Investors benefit from Swedish life insurance report, says Skandia

The handover of a report to Swedish Financial Markets minister Peter Norman into the rights of those investing and saving through the domestic life insurance industry has been welcomed by Skandia.

The report has brought forward ideas to make it easier for long term savers and investors to have greater say in how their capital can be moved around, especially where it is linked to life insurance contracts used to provide workplace pensions.

Skandia particularly welcomed proposals that would make it easier for those who are members of collective bargaining (unions) to be able to make more individual choices about where their investments are made.

Bengt-Åke Fagerman, CEO of the Skandia group, said: “Today, workplace pensions in the world of collective bargaining work as if you pay for a stereo, but the union and employer pick the play list. And if you don’t make any active choices, then their song will play, which they get royalties for, repeatedly. But we know that certain customers like ballads, others hard rock, and that they want to make their own choices. Today’s proposals are an important step forward, as savers get much greater power over their own play list and who manages their workplace pension. But, as a customer owned company we hope for even more in future.”

Skandia said it was not criticising the existing Swedish model, where the different partners in the labour market have agreed a reasonable level of savings. But it said that it was important to increase flexibility, for example, to enable savers to move their investments post-retirement or when changing jobs, given that it is the investor who takes the risk.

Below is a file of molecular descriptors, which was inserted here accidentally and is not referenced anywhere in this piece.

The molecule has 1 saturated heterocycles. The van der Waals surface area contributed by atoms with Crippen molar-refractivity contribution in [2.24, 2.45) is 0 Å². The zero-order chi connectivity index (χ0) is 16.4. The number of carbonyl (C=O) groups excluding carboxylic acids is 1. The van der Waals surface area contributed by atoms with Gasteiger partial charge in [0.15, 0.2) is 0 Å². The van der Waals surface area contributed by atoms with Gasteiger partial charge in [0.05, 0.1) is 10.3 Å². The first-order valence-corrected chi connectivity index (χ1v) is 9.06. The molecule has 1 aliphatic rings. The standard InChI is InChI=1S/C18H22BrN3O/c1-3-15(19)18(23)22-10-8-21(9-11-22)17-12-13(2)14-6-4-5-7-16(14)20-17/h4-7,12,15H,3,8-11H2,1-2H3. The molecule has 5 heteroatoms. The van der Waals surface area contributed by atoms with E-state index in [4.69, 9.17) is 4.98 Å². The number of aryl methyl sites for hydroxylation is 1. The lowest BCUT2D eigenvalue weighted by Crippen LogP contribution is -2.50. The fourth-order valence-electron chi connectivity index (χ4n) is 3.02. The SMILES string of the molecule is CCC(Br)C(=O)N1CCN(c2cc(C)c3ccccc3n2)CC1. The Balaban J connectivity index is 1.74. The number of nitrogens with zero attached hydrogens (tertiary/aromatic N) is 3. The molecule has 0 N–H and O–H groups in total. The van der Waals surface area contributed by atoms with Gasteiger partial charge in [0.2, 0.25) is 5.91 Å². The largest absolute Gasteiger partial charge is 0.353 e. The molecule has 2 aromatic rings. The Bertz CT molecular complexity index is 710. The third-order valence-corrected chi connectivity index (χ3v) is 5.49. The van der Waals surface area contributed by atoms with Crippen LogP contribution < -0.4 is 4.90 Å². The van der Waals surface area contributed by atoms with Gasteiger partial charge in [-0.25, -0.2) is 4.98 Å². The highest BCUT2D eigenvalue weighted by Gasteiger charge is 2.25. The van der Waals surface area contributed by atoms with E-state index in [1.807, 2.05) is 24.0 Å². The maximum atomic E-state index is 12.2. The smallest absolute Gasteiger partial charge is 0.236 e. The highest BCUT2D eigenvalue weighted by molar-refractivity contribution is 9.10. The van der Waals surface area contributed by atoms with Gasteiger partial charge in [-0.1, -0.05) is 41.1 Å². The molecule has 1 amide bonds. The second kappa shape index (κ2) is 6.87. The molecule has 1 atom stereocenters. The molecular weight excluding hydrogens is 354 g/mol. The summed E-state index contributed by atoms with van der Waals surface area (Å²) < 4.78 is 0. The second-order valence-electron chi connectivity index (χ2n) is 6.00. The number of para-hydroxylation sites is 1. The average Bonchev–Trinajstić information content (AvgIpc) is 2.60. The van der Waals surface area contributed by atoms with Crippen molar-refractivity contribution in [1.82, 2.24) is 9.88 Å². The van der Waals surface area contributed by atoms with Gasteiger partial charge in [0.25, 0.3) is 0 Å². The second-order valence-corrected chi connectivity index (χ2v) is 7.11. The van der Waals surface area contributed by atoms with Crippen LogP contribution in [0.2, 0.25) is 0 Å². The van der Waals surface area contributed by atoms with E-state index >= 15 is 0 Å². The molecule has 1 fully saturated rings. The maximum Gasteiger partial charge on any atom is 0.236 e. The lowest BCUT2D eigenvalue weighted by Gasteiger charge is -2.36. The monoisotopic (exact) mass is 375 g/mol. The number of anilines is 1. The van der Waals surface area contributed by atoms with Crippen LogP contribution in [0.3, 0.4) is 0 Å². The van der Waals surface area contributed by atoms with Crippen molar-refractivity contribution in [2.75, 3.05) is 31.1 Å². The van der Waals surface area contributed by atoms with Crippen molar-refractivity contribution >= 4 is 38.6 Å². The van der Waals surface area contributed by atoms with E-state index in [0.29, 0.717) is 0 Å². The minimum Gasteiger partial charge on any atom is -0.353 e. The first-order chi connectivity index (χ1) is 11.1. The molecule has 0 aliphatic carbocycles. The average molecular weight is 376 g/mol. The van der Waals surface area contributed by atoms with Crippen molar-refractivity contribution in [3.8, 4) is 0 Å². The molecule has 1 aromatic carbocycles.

“We don’t understand the collective bargaining partners’ resistance to greater consumer power over workplace pensions. They suggest that it would be too difficult and above all that they are concerned investors would make poor choices. As a company that is becoming fully customer owned we believe that the solution to such problems cannot reasonably be to limit people’s choices, but rather together solve the practical problems and shoulder the burden of helping people make good decisions based on their personal circumstances,” Fagerman said.

Skandia’s stance comes in stark contrast to the opinion put forward jointly by the chairs of the Saco, TCO and LO unions in Sweden’s Dagens Nyheter earlier this month.

Göran Arrius, Eva Nordmark, and Karl-Petter Thorwaldsson said that the report   posed a “risk of hollowing out the entire workplace pension system if the proposals are pushed through.”

Norman (pictured) on receiving the report said: “It is important to create a modern, responsible and in the long term sustainable regulatory regime for the life insurance market, where the focus should be on ensuring safe pensions.”

The full report (SOU 2012:64) into Sweden’s life insurance sector also considered questions about how to better guard the broader interests of insured persons. The report will now be put out for further consultation and comment from interested parties.

Click here to view report author Tord Gransbo discuss the conclusions (in Swedish):


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